Our Savannah Hub comprises 520 combined acres of degraded savannah and intensively farmed land under restoration. It features the most diverse tree nursery in the Maasai Mara, with over 35 indigenous tree species represented.

our savannah hub

is based at the Maa Trust headquarters, bordering Olare Motorogi Conservancy (OMC), Naboisho Conservancy, and the Maasai Mara National Reserve. It is home to an abundance of animals as well as a semi-arid savanna grassland ecosystem, which forms part of a vital buffer zone between the Mara National Reserve and the wildlife dispersal areas surrounding it.

Our seed collection network

is a community-based network that employs local women and youth. Our high-quality seeds are hand-picked from a broad geographic area to ensure genetic diversity. Diverse seed sources help develop resilient trees that are resistant to disease and environmental stressors.

The Most Biodiverse Nursery

Our Savannah hub features the most biodiverse nursery in the Masaai Mara, with over 35 indigenous tree species represented.


Degraded land

In the Mara ecosystem, land degradation and fragmentation are prolific due to excessive cultivation, human-wildlife conflict, overgrazing, charcoal production, and population growth. Between 1985 and 2016, 62% of woodlands and 56% of grasslands were lost and replaced by homesteads and bare land.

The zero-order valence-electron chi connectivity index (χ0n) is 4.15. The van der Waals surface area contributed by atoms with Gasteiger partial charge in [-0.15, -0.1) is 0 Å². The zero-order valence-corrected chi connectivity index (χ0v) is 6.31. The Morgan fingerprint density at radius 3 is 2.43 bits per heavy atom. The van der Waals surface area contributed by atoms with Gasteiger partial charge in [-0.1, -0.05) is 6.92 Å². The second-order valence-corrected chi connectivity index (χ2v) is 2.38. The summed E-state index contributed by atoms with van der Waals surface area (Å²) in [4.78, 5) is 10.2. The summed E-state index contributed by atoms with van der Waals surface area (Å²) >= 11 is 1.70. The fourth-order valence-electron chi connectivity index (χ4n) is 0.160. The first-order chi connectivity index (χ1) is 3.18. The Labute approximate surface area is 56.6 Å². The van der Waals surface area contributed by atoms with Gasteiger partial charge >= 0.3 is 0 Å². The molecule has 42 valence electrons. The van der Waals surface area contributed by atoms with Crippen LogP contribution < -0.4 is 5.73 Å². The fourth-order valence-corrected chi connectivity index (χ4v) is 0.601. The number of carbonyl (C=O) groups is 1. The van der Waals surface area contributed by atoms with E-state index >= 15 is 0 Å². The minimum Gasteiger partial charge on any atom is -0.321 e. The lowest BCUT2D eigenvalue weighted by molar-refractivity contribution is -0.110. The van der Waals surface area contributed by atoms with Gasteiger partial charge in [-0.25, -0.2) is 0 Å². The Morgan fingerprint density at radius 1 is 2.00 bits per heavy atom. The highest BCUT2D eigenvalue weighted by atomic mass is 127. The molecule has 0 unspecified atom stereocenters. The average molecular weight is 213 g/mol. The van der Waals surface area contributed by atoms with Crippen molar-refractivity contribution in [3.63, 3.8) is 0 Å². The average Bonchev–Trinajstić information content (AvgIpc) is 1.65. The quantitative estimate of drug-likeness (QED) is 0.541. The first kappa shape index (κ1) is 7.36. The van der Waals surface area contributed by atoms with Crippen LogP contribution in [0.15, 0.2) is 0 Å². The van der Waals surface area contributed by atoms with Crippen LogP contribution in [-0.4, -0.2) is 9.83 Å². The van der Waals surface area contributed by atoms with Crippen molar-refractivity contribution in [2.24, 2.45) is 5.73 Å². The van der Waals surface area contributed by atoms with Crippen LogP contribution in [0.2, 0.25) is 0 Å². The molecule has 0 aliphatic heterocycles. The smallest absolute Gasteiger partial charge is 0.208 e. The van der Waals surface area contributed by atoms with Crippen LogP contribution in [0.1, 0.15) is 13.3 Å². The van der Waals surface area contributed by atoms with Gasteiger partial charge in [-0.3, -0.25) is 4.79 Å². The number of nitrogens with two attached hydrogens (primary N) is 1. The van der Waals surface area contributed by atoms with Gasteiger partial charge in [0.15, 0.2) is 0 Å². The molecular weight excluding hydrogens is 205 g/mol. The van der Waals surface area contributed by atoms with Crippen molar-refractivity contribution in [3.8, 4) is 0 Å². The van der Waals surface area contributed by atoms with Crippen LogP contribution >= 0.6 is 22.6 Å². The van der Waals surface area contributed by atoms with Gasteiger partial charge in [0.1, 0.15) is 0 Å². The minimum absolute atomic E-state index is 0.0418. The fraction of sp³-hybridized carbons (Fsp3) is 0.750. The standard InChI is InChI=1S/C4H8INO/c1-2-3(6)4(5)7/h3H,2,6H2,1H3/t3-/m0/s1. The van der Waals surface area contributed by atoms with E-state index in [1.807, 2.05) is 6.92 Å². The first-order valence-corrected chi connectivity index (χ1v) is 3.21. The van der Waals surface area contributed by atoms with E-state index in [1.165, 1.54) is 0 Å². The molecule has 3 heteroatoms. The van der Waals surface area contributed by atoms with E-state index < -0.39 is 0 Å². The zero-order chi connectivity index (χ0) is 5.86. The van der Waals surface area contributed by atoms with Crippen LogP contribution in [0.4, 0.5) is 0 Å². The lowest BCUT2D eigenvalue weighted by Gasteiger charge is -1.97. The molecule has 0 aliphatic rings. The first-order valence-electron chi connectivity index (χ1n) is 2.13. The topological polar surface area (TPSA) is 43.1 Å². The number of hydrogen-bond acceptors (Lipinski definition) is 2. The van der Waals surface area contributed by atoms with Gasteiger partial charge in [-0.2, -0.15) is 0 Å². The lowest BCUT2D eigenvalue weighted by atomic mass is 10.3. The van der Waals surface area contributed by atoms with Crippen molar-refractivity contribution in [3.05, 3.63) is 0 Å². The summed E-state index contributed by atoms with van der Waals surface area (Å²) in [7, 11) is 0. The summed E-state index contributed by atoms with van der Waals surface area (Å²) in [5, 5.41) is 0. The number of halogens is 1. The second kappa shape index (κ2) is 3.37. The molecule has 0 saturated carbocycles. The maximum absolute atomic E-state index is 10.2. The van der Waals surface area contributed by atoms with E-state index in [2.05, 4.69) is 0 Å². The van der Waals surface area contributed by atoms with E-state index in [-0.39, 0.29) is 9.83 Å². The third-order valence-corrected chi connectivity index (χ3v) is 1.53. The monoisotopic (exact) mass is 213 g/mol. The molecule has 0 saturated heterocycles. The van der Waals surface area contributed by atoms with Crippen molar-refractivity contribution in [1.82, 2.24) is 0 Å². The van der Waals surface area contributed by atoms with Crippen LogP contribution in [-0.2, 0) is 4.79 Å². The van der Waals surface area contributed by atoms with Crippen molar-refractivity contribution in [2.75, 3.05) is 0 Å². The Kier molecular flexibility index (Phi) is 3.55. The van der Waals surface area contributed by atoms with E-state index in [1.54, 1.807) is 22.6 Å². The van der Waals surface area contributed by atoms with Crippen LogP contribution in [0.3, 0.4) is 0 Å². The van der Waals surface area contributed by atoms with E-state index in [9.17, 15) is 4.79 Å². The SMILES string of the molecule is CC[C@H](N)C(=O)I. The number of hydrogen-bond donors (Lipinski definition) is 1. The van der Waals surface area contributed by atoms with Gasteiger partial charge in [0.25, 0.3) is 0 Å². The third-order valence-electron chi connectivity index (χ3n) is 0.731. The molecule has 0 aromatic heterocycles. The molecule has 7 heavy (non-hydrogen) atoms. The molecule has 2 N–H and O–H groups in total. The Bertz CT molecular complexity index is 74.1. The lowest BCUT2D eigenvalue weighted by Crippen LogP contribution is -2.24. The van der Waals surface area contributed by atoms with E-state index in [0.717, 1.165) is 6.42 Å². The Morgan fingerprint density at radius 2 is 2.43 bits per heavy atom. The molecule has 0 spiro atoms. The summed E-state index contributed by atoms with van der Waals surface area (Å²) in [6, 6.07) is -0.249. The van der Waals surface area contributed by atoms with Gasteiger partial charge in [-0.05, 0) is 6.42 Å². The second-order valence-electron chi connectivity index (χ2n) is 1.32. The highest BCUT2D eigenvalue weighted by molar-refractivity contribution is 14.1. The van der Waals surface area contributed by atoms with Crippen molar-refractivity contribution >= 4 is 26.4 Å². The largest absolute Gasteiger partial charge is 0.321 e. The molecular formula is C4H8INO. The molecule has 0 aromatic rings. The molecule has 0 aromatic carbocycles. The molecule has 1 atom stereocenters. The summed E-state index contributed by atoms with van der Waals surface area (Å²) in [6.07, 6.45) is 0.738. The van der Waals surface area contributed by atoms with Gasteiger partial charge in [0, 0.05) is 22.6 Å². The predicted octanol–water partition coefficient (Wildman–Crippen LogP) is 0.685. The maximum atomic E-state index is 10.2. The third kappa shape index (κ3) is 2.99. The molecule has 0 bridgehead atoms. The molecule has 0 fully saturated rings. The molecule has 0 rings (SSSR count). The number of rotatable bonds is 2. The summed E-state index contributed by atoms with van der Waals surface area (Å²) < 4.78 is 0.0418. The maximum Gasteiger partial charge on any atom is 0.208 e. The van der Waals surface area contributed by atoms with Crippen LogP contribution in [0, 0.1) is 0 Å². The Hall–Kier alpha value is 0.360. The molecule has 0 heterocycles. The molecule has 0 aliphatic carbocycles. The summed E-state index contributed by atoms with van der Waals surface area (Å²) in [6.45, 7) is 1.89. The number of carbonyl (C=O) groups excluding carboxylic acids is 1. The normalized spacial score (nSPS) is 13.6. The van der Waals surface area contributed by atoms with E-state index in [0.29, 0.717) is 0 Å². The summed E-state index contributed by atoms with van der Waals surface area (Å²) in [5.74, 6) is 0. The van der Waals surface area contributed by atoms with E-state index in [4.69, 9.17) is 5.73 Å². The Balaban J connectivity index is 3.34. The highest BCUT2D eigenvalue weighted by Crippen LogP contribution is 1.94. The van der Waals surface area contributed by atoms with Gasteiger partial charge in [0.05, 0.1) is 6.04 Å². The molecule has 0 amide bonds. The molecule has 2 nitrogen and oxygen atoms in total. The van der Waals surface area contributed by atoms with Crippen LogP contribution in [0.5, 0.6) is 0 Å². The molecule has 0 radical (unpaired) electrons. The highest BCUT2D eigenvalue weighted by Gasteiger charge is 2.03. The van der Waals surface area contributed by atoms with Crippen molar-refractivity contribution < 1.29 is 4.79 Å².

Climate Change

Between 1980 and 2010, average minimum temperatures in the Mara rose by 9%, and rainfall increased by 3.5%. Rising temperatures and erratic rainfall patterns have led to flash floods, soil erosion, depleted organic matter, and vegetation loss. People have turned to boreholes for their water supply, which continually draw from groundwater sources (aquifers) and lower the region’s water table.

Maa Project Aims


To restore 28 hectares of degraded savannah habitat (with potential to expand) by planting indigenous trees and shrubs, which will ultimately increase populations of birds, insects, and small mammals.


To revive natural water cycles by recharging groundwater cycles and improving rainfall patterns in the area, measuring the "cooling effect" associated with the project.


To establish an area for academic institutions, researchers, and ecologists to conduct scientific study on the impact of restoration on species, microclimates, and soil and water quality.


To improve attitudes and change the perspective of community members regarding biodiversity conservation by fostering the link between improved livelihoods and community-led conservation.


To provide opportunities for the Maasai community to showcase their traditional medicinal plant knowledge to visitors.


To develop a site that could become an invaluable arboretum for rare and endangered tree species indigenous to the Mara ecosystem.